Galway City’s population could rise by 55% in plan published today

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Galway City’s population could rise by between 50% and 55% by 2040 in a plan which has suggested population growth as a way of balancing the economic disparity between the West and the East of the country.

The strategy would see the growth of urban centres in the West and North-West, through investment in infrastructure and services to meet the demand arising from the population increases.

Letterkenny, Sligo and Athlone are also included in the Regional Spatial and Economic Strategy, which was published today by the Northern and Western Regional Assembly (NWRA). These towns are forecast to have population increases of 40%.

The first ever Metropolitan plan envisages Galway becoming a leading European city, “renowned for its quality of life, its history, its culture and people” and says it will be a city which “embraces modern technologies and high standards of education”.

If the targets are met, the city would have to be transformed to allow the population of the city to increase to over 120,000 in the next twenty years.

The NWRA’s strategy says that it provides for the necessary increase in housing, sustainable transport and it must also “promote a range of house types, sizes and tenures”.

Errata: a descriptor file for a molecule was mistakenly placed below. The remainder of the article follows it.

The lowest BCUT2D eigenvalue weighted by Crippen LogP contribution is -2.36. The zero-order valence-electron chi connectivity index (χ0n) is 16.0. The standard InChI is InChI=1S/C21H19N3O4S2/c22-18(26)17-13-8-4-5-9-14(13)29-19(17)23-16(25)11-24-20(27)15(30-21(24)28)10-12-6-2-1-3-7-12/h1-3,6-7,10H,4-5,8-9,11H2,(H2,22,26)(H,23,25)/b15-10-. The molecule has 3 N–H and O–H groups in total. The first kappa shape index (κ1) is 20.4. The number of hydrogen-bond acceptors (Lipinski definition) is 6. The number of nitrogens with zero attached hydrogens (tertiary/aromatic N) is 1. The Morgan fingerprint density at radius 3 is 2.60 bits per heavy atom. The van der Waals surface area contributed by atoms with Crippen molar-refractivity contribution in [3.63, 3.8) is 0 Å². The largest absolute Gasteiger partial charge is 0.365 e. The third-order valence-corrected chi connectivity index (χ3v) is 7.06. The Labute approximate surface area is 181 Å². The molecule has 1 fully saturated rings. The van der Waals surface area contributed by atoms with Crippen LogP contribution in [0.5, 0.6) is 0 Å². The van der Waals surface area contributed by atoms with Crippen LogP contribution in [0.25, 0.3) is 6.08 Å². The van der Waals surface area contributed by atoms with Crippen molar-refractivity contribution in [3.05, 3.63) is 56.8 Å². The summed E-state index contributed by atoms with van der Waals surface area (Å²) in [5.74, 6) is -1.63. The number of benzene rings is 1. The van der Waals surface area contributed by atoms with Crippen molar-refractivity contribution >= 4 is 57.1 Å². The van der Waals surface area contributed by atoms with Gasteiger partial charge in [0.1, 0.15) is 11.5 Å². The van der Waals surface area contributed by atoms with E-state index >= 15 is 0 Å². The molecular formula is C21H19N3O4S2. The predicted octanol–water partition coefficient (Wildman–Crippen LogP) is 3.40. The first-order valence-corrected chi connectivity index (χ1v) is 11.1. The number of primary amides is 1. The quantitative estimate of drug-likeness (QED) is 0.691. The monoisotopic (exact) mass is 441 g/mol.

Galway City Councillor Cllr Declan McDonnell, who is also Cathaoirleach of the NWRA, said: “The strategy is essentially a contract between local, regional and national leaders on priorities to attract, retain and grow investment, business and talent, to create jobs, and to support sustainable economic growth in the West and Border region.

“The challenge for central government and our region is to build long-term competitiveness so that all regions can contribute and share in the benefit of growth.”

John Moran, chairperson of the Land Development Agency, added: “What’s nice about this plan is that it puts people and place at the top of the list of priorities, which is essential for Galway to reach its growth potential and attract or retain talent.

“If we are to develop a counterbalance to a dominant Dublin it is critical that cities like Waterford, Limerick, Cork and Galway develop in collaboration with towns like Sligo, Letterkenny and Athlone to form a coherent alternative cluster.”